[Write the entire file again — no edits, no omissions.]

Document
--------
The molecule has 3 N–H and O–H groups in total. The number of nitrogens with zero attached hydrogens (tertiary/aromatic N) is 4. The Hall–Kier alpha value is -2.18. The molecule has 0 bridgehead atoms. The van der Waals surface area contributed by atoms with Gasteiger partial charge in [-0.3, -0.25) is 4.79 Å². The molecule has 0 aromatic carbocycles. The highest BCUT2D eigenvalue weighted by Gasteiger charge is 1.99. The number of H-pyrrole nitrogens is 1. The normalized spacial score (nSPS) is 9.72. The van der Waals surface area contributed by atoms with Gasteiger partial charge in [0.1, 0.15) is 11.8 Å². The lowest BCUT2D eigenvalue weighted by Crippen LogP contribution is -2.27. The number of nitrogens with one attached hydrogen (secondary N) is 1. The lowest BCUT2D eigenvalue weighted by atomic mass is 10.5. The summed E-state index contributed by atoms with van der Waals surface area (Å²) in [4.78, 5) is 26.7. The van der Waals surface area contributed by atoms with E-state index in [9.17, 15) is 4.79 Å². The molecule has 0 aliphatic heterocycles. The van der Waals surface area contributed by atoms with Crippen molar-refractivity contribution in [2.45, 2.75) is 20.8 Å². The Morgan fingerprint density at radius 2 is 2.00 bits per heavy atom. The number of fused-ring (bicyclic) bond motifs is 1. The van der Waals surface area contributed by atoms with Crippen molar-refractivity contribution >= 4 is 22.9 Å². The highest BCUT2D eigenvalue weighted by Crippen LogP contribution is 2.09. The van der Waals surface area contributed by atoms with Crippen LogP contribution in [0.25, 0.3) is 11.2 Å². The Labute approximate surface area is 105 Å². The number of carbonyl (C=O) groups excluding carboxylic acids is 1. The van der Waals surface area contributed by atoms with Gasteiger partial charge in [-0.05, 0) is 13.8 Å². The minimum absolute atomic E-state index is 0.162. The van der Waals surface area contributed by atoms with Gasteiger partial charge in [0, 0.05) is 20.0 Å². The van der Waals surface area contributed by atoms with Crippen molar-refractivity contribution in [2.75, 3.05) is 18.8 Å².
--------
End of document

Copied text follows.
The molecule has 3 N–H and O–H groups in total. The number of nitrogens with zero attached hydrogens (tertiary/aromatic N) is 4. The Hall–Kier alpha value is -2.18. The molecule has 0 bridgehead atoms. The van der Waals surface area contributed by atoms with Gasteiger partial charge in [-0.3, -0.25) is 4.79 Å². The molecule has 0 aromatic carbocycles. The highest BCUT2D eigenvalue weighted by Gasteiger charge is 1.99. The number of H-pyrrole nitrogens is 1. The normalized spacial score (nSPS) is 9.72. The van der Waals surface area contributed by atoms with Gasteiger partial charge in [0.1, 0.15) is 11.8 Å². The lowest BCUT2D eigenvalue weighted by Crippen LogP contribution is -2.27. The number of nitrogens with one attached hydrogen (secondary N) is 1. The lowest BCUT2D eigenvalue weighted by atomic mass is 10.5. The summed E-state index contributed by atoms with van der Waals surface area (Å²) in [4.78, 5) is 26.7. The van der Waals surface area contributed by atoms with E-state index in [9.17, 15) is 4.79 Å². The molecule has 0 aliphatic heterocycles. The van der Waals surface area contributed by atoms with Crippen molar-refractivity contribution in [2.45, 2.75) is 20.8 Å². The Morgan fingerprint density at radius 2 is 2.00 bits per heavy atom. The number of fused-ring (bicyclic) bond motifs is 1. The van der Waals surface area contributed by atoms with Crippen molar-refractivity contribution >= 4 is 22.9 Å². The highest BCUT2D eigenvalue weighted by Crippen LogP contribution is 2.09. The van der Waals surface area contributed by atoms with Crippen LogP contribution in [0.25, 0.3) is 11.2 Å². The Labute approximate surface area is 105 Å². The number of carbonyl (C=O) groups excluding carboxylic acids is 1. The van der Waals surface area contributed by atoms with Gasteiger partial charge in [-0.05, 0) is 13.8 Å². The minimum absolute atomic E-state index is 0.162. The van der Waals surface area contributed by atoms with Gasteiger partial charge in [0, 0.05) is 20.0 Å². The van der Waals surface area contributed by atoms with Crippen molar-refractivity contribution in [2.75, 3.05) is 18.8 Å².